Most of the media coverage after his death dealt extensively with his homosexuality and radical politics. He claimed, for example, that President Franklin D. Roosevelt knew in advance of Pearl Harbor and that President George W. Bush knew in advance of the September 11, 2001 attacks. Many also mentioned his antipathy to Christianity.

But the true nature of Gore Vidal’s theological protest was largely, if not totally, missing from the national coverage. In his 1992 Lowell Lecture at Harvard University, Vidal attacked, not just Christianity, but the very notion of monotheism.

In his essay “Monotheism and its Discontents,” based on the lecture at Harvard, Vidal perceptively and blasphemously blamed the existence of a binding sexual morality on monotheism.

“The great unmentionable evil at the center of our culture is monotheism,” Vidal asserted, “From a barbaric Bronze Age text known as the Old Testament three anti-human religions have evolved – Judaism, Christianity and Islam. These are sky-god religions.”

He went on to describe the “sky-god” as patriarchal and jealous. “He requires total obedience from everyone on earth, as he is in place not just for one tribe but for all creation.”

He claimed that America’s founders were “not enthusiasts of the sky-god,” but that devotees have had an inordinate influence throughout most of the nation’s history. “From the beginning, sky-godders have always exerted great pressure in our secular republic,” he argued. “Also, evangelical Christian groups have traditionally drawn strength from the suppressed.” He blamed the “sky-godders” for “their innumerable taboos on sex, alcohol, gambling.”

In one scathing paragraph he pressed his case:

“Although many of the Christian evangelists feel it necessary to convert everyone on earth to their primitive religion, they have been prevented – so far – from forcing others to worship as they do, but they have forced – most tyrannically and wickedly – their superstitions and hatred upon all of us through the civil law and through general prohibitions. So it is upon that account that I now now favor an all-out war on the monotheists.”

He was not reluctant to state his main concern:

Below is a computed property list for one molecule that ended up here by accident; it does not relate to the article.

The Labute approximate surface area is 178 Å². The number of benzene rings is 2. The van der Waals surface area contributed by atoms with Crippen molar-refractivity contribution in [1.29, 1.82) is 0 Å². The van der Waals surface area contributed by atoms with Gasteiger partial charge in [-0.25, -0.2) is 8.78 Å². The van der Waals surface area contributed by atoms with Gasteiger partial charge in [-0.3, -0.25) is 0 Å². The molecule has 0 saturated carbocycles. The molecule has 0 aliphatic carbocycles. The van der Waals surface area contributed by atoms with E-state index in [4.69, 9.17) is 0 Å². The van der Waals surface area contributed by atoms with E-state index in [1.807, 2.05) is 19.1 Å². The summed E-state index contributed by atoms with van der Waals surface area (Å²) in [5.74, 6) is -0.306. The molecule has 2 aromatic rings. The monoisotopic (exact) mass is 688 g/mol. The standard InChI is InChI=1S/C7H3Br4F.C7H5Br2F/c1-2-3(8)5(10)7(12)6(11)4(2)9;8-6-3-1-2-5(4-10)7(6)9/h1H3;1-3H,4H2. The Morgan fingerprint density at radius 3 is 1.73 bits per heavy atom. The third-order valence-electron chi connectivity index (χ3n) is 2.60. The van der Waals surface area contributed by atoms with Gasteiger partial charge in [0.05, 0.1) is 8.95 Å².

“The ongoing psychopathic hatred of same-sexuality has made the United States the laughingstock of the civilized world. In most of the First World [Europe], monotheism is weak or nonexistent, private sexual behavior has nothing at all to do with those not involved, much less with the law.”

Christians should pay close attention to Gore Vidal’s argument, but the mainstream media have almost uniformly ignored it. The obituaries have celebrated his literary gifts and noted his radical political ideas and rejection of Christianity, but not his call for “all-out war on the monotheists.”

We should realize that Vidal’s rejection of monotheism, though blasphemous, was truly perceptive. He was certainly correct that a binding and objective morality requires a monotheistic God who both exists and reveals himself. He was also correct in pointing to the fact that a secularized Europe has largely abandoned a biblical morality when it comes, most specifically, to sexual behavior.

Gore Vidal was a controversialist, but in making this argument he was simply saying aloud what many others in his social class and literary circles were thinking. He outlived most of his contemporaries and critics, but he lived a tragic life and he died a tragic death. Christians, sobered and saddened by the legacy of this “slashing literary provocateur” must not miss the troubling parable of Gore Vidal and the Sky God. It tells us a very great deal about the intellectual world Gore Vidal now leaves behind.

Michael Dirda, “Gore Vidal Dies; Imperious Gadfly and Prolific, Graceful Writer Was 86,” The Washington Post, Wednesday, August 1, 2012.

Charles McGrath, “Gore Vidal, Prolific, Elegant, Acerbic Man of Letters, Dies at 86,” The New York Times, Thursday, August 2, 2012.

Gore Vidal, “Monotheism and its Discontents,” in The Decline and Fall of the American Empire (Chicago: Odonian Press, 1986-1992), pages 73-88.

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Publication date: August 6, 2012